Rare Disease Report

NDA for L-Glutamine to Treat Sickle Cell Anemia To Be Submitted Mid-2014

MARCH 18, 2014
James Radke

Emmaus Life Sciences announced that preliminary results of its Phase 3 clinical trial evaluating the safety and efficacy of L-glutamine for sickle cell anemia and sickle beta-0 thalassemia met both the primary and secondary endpoints.

The prospective, randomized, double-blind, placebo-controlled, parallel-group, multi-center clinical trial enrolled 230 adult and pediatric patients as young as five years of age, across 31 U.S. sites.
According to the press release, the initial analysis of its primary endpoint -number of occurrences of protocol-defined sickle cell crises that occurred during the 48 week trial was reduced 25% in the group receiving L-glutamine compared to those receiving placebo (p=0.008).  Median frequency of hospitalizations over the 48 week study was also reduced in the L-glutamine group compared to placebo  (33% reduction; p=0.018). Also, the therapy demonstrated a well-tolerated safety profile.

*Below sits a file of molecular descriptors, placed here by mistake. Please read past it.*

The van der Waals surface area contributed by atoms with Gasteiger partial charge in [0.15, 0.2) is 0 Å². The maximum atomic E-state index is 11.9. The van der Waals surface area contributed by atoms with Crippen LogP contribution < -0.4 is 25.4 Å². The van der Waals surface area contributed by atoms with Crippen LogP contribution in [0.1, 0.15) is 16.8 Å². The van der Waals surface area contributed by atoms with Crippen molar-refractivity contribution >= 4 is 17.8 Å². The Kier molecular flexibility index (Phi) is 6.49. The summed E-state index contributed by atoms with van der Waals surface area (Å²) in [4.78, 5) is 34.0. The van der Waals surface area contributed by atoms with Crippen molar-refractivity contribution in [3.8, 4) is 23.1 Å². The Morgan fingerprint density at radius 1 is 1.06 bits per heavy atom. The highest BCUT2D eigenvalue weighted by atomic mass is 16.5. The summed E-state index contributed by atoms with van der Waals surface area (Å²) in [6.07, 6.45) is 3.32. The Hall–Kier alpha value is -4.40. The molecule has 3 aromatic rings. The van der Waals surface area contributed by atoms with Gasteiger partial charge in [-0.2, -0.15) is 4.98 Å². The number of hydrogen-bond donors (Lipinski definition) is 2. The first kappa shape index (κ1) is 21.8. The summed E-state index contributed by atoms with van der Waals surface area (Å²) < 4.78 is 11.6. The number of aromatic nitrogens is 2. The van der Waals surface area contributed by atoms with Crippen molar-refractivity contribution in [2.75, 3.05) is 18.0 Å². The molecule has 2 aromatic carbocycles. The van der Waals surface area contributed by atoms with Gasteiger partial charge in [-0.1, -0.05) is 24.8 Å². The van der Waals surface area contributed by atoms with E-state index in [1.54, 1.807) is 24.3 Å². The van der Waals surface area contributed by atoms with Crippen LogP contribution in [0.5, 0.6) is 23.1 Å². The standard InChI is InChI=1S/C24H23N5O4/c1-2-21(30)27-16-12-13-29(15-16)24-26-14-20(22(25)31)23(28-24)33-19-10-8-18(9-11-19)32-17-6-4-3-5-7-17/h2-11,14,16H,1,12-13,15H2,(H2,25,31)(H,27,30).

In the press release, Dr. Yutaka Niihara, founder and CEO of Emmaus Life Sciences said, "We are very pleased with the strength of our Phase 3 data with respect to the primary and secondary endpoints. We intend to submit a New Drug Application to the FDA in mid-2014 for marketing approval of this treatment for sickle cell disease patients."

L-glutamine has Orphan Drug Designation in the U.S. and Europe and Fast Track designation from the FDA. Further results from the clinical trial will be released when available and are expected to be presented at a scientific meeting later this year.

About Sickle Cell Disease

Sickle cell disease is a rare genetic condition that affects 90,000 to 100,000 Americans, mostly African Americans.  A person with sickle cell disease has red blood cells that are hard, sticky, and C-shaped (like the farm tool the "sickle"). These cells clog smaller blood vessels resulting in pain as well as increased risk for infection, acute chest syndrome and stroke.

Image of a sickled red blood cell courtesy of wikimedia commons.

Copyright © RareDR 2013-2018 Rare Disease Communications. All Rights Reserved.